By John Stonestreet
For most Americans, the results of Tuesday’s presidential election came as a shock, even a surprise, and for many, a bit of a relief.
That feeling of relief is understandable. While there’s no way to be sure what will happen over the next four years, Christians may very well have gained a reprieve in areas such as religious freedom and attempts to impose the new sexual orthodoxy and gender ideology on our schools.
So relief? Yes. But I’d caution against elation, because what happened on Tuesday was more of a reprieve than a vindication. A close read of Tuesday’s results, beyond the presidential race, shows that the cultural trends we’ve been talking about on BreakPoint for years continue unimpeded.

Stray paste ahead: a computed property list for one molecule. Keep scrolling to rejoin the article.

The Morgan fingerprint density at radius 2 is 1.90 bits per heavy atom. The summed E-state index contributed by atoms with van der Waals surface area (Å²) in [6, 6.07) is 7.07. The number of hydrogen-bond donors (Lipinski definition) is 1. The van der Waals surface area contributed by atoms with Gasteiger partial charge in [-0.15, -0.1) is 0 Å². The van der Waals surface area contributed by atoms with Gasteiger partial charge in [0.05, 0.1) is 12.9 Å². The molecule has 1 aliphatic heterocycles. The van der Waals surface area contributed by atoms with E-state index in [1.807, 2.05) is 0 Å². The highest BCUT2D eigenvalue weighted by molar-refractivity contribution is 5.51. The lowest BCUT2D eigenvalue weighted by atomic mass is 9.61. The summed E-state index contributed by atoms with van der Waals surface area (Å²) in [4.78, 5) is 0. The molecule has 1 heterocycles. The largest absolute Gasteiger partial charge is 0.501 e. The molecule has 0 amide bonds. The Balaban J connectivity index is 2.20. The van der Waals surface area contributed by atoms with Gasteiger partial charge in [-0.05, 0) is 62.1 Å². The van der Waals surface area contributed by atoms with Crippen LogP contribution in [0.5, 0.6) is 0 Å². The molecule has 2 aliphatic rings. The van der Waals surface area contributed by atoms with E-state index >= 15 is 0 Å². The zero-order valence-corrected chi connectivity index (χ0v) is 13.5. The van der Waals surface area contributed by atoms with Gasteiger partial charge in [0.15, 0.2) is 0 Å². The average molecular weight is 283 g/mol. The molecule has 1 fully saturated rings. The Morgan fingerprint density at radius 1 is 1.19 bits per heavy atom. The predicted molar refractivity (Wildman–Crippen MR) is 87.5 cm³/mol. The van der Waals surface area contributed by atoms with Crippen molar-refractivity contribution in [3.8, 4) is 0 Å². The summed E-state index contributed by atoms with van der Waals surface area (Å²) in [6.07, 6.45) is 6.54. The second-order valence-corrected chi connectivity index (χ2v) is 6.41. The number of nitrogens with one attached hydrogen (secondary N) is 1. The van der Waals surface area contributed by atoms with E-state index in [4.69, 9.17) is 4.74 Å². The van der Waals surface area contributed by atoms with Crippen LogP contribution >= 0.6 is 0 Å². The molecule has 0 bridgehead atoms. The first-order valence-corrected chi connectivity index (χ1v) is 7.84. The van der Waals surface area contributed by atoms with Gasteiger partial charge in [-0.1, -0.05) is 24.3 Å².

John Stonestreet is the President of The Chuck Colson Center for Christian Worldview
Stonestreet's organization created a symposium on the Church and the election. They asked leading Christian thinkers—like Maggie Gallagher, Rod Dreher, and First Things’ editor R. R. Reno—to answer the question: “What has the 2016 election revealed about the state of the Church and its place in American culture, and how ought we (the American Church) move forward from here?"
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